Back home in New Jersey, fat men didn't bellow songs in his honor.
Back home women didn't stare while he shopped, kids didn't knock
on his door for his signature, people didn't, as he says,
consider their lives complete if they just got a whiff of his
cologne. One day last summer Tim Howard was a 24-year-old from
North Brunswick who happened to play soccer for a living,
supremely gifted and almost wholly obscure. He could walk through
his local mall 100 times wearing a jersey with his name stitched
in Day-Glo, and no one would know him. Once a boy asked him for
an autograph in the lobby of a theater, and Howard stopped to
oblige. The rest of the movie-goers brushed past him to get to
Then last July, Howard walked onto a plane, sat for six hours and
walked off it a different man. It wasn't that he had changed so
much as that the world around him had: Howard had landed in
England, which, without much protest, could tomorrow rename
itself FootballLand--a far more accurate title, really, for a
country in which coaches get knighted, a smash TV drama is
devoted to players' wives and each game is dissected like the
evacuation of Dunkirk. "It's just enveloping," says Eddie Lewis,
a U.S. midfielder who has played the last four years in England.
"There's no way to escape the football. It's probably too much."
But unlike the other five Yanks playing in the English Premier
League, Howard didn't join just any EPL side. Having made only
nine national-team appearances, the U.S.'s third-string
goalkeeper suddenly found himself manning the posts for
Manchester United, the most famous club on the globe, an
institution despised and worshiped beyond all reason and "built,"
according to manager Sir Alex Ferguson, "on bigger foundations
and history than any club in the country." It's as if a boy grew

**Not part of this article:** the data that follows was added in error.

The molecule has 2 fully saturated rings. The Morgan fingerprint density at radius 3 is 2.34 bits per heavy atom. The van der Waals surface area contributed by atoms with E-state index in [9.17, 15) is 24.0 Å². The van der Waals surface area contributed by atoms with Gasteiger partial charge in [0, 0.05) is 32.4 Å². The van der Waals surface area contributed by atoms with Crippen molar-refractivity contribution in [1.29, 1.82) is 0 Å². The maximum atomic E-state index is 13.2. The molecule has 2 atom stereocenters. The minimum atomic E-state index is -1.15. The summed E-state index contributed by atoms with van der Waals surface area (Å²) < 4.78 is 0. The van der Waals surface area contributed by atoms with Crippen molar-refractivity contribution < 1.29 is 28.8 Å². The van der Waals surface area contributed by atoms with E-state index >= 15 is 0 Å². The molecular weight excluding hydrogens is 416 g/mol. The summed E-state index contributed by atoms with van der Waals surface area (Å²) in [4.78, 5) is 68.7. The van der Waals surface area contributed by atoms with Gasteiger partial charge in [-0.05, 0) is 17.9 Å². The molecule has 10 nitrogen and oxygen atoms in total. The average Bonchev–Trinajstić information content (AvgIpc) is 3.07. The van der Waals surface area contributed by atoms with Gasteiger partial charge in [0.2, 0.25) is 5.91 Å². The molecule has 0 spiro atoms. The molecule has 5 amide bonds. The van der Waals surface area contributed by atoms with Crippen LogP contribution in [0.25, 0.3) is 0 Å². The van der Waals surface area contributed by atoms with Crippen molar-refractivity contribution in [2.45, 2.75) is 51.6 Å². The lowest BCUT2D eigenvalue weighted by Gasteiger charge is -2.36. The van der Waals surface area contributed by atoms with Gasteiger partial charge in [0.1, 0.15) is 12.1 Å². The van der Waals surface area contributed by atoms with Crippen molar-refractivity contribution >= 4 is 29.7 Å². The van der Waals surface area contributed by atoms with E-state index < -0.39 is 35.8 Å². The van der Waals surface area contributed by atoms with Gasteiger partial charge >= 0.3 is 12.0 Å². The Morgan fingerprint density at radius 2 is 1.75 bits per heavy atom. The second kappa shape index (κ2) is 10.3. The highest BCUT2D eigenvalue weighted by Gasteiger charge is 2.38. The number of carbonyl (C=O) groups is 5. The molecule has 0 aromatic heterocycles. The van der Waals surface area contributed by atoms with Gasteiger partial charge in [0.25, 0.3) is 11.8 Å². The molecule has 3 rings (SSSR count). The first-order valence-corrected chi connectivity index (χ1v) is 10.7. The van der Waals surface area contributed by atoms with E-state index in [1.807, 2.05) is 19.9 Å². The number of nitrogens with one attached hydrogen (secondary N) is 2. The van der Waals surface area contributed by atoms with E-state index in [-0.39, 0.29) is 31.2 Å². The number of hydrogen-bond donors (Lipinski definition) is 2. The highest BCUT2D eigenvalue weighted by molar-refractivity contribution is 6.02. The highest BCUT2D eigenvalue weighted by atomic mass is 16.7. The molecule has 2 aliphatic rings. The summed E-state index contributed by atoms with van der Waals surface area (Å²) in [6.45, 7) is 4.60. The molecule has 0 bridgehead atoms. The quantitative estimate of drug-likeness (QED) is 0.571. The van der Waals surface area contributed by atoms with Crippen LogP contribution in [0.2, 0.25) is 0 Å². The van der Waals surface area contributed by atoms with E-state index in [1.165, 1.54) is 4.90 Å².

up outside Paris playing baseball--a boy poor and coping with
Tourette's syndrome besides--and ended up at catcher for the New
Usually, men aren't the subjects of fairy tales, but that's what
this is now: A male fairy tale, deep into Act III. Howard has
stepped from a black-and-white life with the New York/New Jersey
MetroStars of MLS to the Oz-like technicolor of the Premiership.
These days, he's serenaded by Mary Poppins music--Tim-timminy,
Tim-timminy, Tim-Tim Terr-ee!--whenever he makes a save. Man U
may have been in an unthinkable third place behind Arsenal and
Chelsea at week's end, but Howard has been a seasonlong
revelation, Ferguson's "star of the show," the steadiest hand in
a patchwork Red Devils' defense. "To come straight into the
Premiership and to a club like Man United? Nobody could expect
what he's done," said United striker Ruud van Nistelrooy after
Howard made four spectacular saves in a 4-2 win over Manchester
City last month. "I think he's up there with the best in the
March 22, 2004
But the sweetest part is that, for the moment anyway, this tale
still sparkles with wonder. Because as well as he's done, as
confident as he is, Howard knows what has happened "doesn't
really make sense." To walk into hallowed, immaculate,
68,174-seat Old Trafford as a member of Man U is to be at the
sport's pinnacle; the players are rock-star famous in England as
well as heroes in their homelands. Before Howard, the Red Devils
had never bothered to go after an American pro. When the United
goalkeeper coach phoned last May merely to say that the club was
interested in him, Howard says, "I could've lived on just that
for the rest of my life."
The most obvious choice was Blackburn's Brad Friedel, the top
keeper in the Premiership last season and a U.S. World Cup star
waiting for such a call. "If you polled as many people as you
could and asked, 'Man U needs a goalkeeper; who do you think?', I
wouldn't be on the list," Howard says. Sitting in a Manchester
bistro, he pauses and laughs, and his voice becomes almost a
whisper: "I wouldn't have picked me."
Goalkeepers are a different breed: So goes one of soccer's
truisms. Like relief pitchers and linebackers, they are drawn to,
then shaped by, the extreme pressures of the position, and often
respond with tricked-out hairstyles, dazzling jerseys and
nicknames like El Loco. The job is reactive by definition,
highlighted only in moments of ultimate significance. Strikers
can move back to midfield or defense as they age, but there's no
place for keepers on the fade; they're in goal or gone. It's no
wonder that, even after saves, they are often in a bug-eyed rage.
"You see a lot of kooks, a lot of crazies, trying to draw
attention to themselves," Howard says.
Not Howard. He is the exception, reserved to the point of
invisibility. With his jersey an inoffensive gray and his hair
cut short (but not to the point of look-at-me baldness), Howard
flashes no jewelry and no temper, is flamboyant only in his
aggression when a cross rockets into the box. Since making the
match-winning save against Arsenal's Robert Pires in his first
big test last August, Howard had given up just 37 goals in 37